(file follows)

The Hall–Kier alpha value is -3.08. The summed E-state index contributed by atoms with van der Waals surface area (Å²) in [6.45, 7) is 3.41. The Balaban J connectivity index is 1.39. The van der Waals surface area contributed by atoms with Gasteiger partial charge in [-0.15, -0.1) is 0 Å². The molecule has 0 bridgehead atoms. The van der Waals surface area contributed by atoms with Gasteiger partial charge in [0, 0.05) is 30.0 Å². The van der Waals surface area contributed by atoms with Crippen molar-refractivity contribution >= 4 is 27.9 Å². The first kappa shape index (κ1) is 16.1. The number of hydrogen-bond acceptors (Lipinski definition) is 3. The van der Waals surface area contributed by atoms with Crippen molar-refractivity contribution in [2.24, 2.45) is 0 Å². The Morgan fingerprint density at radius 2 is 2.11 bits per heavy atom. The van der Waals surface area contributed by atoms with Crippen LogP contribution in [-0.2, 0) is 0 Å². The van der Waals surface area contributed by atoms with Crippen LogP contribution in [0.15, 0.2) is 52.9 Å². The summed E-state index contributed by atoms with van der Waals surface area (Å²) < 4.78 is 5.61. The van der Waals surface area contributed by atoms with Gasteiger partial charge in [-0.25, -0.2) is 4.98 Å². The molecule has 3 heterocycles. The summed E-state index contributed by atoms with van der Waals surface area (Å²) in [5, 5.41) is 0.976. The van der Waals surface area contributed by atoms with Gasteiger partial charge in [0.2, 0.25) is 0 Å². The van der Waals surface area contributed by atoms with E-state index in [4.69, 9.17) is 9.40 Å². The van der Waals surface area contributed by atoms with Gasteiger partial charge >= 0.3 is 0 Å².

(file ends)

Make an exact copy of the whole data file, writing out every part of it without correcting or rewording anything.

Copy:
The Hall–Kier alpha value is -3.08. The summed E-state index contributed by atoms with van der Waals surface area (Å²) in [6.45, 7) is 3.41. The Balaban J connectivity index is 1.39. The van der Waals surface area contributed by atoms with Gasteiger partial charge in [-0.15, -0.1) is 0 Å². The molecule has 0 bridgehead atoms. The van der Waals surface area contributed by atoms with Gasteiger partial charge in [0, 0.05) is 30.0 Å². The van der Waals surface area contributed by atoms with Crippen molar-refractivity contribution >= 4 is 27.9 Å². The first kappa shape index (κ1) is 16.1. The number of hydrogen-bond acceptors (Lipinski definition) is 3. The van der Waals surface area contributed by atoms with Crippen molar-refractivity contribution in [2.24, 2.45) is 0 Å². The Morgan fingerprint density at radius 2 is 2.11 bits per heavy atom. The van der Waals surface area contributed by atoms with Crippen LogP contribution in [-0.2, 0) is 0 Å². The van der Waals surface area contributed by atoms with Crippen LogP contribution in [0.15, 0.2) is 52.9 Å². The summed E-state index contributed by atoms with van der Waals surface area (Å²) < 4.78 is 5.61. The van der Waals surface area contributed by atoms with Gasteiger partial charge in [-0.25, -0.2) is 4.98 Å². The molecule has 3 heterocycles. The summed E-state index contributed by atoms with van der Waals surface area (Å²) in [5, 5.41) is 0.976. The van der Waals surface area contributed by atoms with Gasteiger partial charge in [0.2, 0.25) is 0 Å². The van der Waals surface area contributed by atoms with E-state index in [4.69, 9.17) is 9.40 Å². The van der Waals surface area contributed by atoms with Gasteiger partial charge >= 0.3 is 0 Å².